Ceriath
• Member for 3 years
• Last seen more than 2 years ago

## 8 Answers

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Finite fields only exist for an order $q$ if $q$ is prime or a power of a prime (http://mathworld.wolfram.com/FiniteField.html). Since 36 is neither a prime itself, nor it is a power of a prime ($36 = ... View answer Accepted answer 3 votes Okay so SEJPM's comment just gave me an answer or better made me realize my flaw: Since the secret is only one coordinate (e.g.$x$) the information that the secret is on a specific infinite line is ... View answer Accepted answer 2 votes Yes, your math is correct. That is why 128-bit keys are considered secure. View answer 1 votes Software tokens are software that generate tokens for you. For example the Google Authenticator App or Authy on your smartphone, while hardware tokens are actual hardware that are only made for ... View answer Accepted answer 1 votes According to Dragan&Tiplea,On the Asymptotic Idealness of the Asmuth-Bloom Threshold Secret Sharing Scheme$m_0$is a public parameter. The scheme itself does not require$m_0$to be kept secret. ... View answer Accepted answer 1 votes Okay, so i was finally able to figure out a solution for this. The scheme does indeed yield 138 valid results to guess the secret from. However, since they already know the secret lies in$\mathbb{Z}_{...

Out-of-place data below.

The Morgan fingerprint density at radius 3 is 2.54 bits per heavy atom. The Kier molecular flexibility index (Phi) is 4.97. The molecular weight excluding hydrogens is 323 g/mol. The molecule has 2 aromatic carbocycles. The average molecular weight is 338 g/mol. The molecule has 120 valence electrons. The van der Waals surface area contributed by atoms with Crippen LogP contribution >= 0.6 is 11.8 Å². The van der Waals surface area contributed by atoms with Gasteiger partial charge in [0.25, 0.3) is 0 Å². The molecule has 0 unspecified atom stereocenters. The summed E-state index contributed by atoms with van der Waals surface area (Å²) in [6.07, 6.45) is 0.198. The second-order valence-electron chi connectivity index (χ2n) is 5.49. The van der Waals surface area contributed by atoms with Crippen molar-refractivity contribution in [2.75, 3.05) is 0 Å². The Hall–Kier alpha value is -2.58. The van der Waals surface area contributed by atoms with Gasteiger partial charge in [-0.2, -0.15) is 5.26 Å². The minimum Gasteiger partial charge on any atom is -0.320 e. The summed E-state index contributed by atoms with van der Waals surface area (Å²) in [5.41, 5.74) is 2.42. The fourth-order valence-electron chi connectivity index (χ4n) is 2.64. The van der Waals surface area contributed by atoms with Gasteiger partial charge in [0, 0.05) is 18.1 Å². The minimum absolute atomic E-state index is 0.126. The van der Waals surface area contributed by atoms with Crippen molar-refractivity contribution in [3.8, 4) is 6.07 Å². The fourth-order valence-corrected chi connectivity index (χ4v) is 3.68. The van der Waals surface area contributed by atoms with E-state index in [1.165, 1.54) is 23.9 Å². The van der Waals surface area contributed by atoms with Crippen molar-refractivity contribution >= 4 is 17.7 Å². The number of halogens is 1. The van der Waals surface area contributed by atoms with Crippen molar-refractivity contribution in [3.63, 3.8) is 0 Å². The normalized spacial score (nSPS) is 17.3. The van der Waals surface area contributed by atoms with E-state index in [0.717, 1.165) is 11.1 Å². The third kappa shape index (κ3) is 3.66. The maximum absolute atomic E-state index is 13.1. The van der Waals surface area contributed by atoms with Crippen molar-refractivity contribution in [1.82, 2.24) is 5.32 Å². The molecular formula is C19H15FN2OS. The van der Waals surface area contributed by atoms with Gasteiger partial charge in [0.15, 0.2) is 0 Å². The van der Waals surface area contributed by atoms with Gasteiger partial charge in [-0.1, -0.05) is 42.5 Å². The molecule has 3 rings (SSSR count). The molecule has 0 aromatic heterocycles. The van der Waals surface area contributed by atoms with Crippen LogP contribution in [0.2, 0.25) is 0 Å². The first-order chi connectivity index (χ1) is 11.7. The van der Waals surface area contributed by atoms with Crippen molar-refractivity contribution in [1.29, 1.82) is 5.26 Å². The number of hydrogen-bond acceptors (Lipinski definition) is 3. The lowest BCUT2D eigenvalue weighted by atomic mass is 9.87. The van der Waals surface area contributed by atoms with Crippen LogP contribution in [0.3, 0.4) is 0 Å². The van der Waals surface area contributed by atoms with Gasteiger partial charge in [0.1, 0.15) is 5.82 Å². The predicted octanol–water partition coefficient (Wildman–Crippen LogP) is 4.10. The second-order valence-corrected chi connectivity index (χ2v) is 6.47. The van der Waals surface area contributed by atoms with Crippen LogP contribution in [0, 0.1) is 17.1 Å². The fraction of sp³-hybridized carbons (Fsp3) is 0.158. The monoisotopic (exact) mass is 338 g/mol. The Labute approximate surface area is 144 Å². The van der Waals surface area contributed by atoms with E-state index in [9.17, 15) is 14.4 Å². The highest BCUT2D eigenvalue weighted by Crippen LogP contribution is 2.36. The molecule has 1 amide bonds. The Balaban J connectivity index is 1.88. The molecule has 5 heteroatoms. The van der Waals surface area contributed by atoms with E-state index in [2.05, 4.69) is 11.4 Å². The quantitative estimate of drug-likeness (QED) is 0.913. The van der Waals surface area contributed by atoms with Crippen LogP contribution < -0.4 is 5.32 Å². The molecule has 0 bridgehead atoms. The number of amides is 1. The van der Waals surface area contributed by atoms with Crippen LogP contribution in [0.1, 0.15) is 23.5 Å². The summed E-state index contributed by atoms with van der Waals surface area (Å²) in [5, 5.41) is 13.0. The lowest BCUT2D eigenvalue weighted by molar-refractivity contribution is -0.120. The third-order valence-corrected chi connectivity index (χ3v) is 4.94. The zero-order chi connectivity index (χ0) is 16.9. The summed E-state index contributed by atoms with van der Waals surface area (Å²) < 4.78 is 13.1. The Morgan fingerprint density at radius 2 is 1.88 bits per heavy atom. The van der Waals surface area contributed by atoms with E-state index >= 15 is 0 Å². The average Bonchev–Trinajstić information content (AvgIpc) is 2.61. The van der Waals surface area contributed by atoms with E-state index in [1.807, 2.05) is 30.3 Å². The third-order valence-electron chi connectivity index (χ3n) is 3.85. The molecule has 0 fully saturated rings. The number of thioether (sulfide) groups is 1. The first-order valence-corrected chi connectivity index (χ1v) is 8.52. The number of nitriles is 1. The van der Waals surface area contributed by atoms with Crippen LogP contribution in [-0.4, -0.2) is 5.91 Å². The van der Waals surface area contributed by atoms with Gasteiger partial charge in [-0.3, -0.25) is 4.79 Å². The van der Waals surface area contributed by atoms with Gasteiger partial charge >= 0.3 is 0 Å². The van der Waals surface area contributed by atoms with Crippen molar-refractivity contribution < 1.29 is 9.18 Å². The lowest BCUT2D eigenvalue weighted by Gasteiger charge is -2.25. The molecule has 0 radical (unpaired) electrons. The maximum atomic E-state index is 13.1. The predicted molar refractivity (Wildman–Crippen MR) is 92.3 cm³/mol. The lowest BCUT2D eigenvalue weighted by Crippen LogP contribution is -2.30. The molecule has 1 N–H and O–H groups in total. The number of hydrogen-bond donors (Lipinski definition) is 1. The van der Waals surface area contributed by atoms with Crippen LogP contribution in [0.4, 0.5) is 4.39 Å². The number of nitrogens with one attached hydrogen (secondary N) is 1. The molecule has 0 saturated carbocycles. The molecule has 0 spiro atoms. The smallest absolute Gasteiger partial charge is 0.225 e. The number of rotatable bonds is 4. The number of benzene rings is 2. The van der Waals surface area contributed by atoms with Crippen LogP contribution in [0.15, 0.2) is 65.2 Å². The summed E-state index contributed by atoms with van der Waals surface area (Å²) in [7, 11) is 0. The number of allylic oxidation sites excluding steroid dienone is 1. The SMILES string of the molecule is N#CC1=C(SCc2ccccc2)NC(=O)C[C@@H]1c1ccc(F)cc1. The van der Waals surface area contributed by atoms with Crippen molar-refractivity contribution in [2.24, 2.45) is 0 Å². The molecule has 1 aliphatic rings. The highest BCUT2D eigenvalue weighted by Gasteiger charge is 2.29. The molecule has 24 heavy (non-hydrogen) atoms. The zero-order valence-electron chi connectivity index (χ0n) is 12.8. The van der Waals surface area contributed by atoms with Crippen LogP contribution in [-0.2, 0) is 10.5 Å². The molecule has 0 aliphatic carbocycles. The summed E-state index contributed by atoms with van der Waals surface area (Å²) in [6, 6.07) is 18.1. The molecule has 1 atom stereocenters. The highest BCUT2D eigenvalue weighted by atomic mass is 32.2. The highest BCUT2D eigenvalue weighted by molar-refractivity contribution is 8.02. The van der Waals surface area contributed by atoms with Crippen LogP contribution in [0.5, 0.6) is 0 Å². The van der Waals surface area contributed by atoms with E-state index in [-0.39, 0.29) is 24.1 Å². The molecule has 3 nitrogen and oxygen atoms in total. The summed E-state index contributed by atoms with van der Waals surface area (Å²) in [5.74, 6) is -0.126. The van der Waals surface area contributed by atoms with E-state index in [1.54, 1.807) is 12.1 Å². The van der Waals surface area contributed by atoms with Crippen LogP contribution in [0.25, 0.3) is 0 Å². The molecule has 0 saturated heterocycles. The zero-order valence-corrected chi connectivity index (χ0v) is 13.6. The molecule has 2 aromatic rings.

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So first, for each employee there is a public-private-key pair, which is $2n$. For each session one symmetric key is created. Your solution assumes the communication partners initially agree on a ...

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MD4,5 and 6 can be found on Rivest's website, but 4 and 5 are both RFCs which won't have the insight, while there is a paper and a talk to MD6. There also is a paper for SHA3/Keccak.

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